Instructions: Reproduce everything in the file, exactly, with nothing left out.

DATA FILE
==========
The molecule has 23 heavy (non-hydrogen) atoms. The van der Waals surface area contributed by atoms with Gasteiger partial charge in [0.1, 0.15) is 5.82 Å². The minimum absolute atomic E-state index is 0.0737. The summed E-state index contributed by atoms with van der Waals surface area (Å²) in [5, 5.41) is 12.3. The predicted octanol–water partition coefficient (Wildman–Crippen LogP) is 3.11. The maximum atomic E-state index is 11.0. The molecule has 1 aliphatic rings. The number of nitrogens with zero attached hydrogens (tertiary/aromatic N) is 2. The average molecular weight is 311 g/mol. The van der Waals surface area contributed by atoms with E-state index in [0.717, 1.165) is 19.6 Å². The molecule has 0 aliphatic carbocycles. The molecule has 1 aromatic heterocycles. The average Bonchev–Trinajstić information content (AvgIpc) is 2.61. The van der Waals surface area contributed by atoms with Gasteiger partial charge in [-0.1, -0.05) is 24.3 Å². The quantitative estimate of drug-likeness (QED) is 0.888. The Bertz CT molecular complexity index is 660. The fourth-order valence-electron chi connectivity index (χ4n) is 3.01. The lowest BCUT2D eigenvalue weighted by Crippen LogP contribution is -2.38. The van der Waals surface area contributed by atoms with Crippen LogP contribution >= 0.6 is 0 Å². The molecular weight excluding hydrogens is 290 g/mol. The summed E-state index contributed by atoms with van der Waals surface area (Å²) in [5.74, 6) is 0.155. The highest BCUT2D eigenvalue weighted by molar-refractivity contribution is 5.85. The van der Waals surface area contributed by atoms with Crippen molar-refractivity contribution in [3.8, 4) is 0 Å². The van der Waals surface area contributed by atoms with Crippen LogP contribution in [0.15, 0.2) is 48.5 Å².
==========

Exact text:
The molecule has 23 heavy (non-hydrogen) atoms. The van der Waals surface area contributed by atoms with Gasteiger partial charge in [0.1, 0.15) is 5.82 Å². The minimum absolute atomic E-state index is 0.0737. The summed E-state index contributed by atoms with van der Waals surface area (Å²) in [5, 5.41) is 12.3. The predicted octanol–water partition coefficient (Wildman–Crippen LogP) is 3.11. The maximum atomic E-state index is 11.0. The molecule has 1 aliphatic rings. The number of nitrogens with zero attached hydrogens (tertiary/aromatic N) is 2. The average molecular weight is 311 g/mol. The van der Waals surface area contributed by atoms with E-state index in [0.717, 1.165) is 19.6 Å². The molecule has 0 aliphatic carbocycles. The molecule has 1 aromatic heterocycles. The average Bonchev–Trinajstić information content (AvgIpc) is 2.61. The van der Waals surface area contributed by atoms with Gasteiger partial charge in [-0.1, -0.05) is 24.3 Å². The quantitative estimate of drug-likeness (QED) is 0.888. The Bertz CT molecular complexity index is 660. The fourth-order valence-electron chi connectivity index (χ4n) is 3.01. The lowest BCUT2D eigenvalue weighted by Crippen LogP contribution is -2.38. The van der Waals surface area contributed by atoms with Crippen LogP contribution >= 0.6 is 0 Å². The molecular weight excluding hydrogens is 290 g/mol. The summed E-state index contributed by atoms with van der Waals surface area (Å²) in [5.74, 6) is 0.155. The highest BCUT2D eigenvalue weighted by molar-refractivity contribution is 5.85. The van der Waals surface area contributed by atoms with Crippen molar-refractivity contribution in [3.8, 4) is 0 Å². The van der Waals surface area contributed by atoms with Crippen LogP contribution in [0.15, 0.2) is 48.5 Å².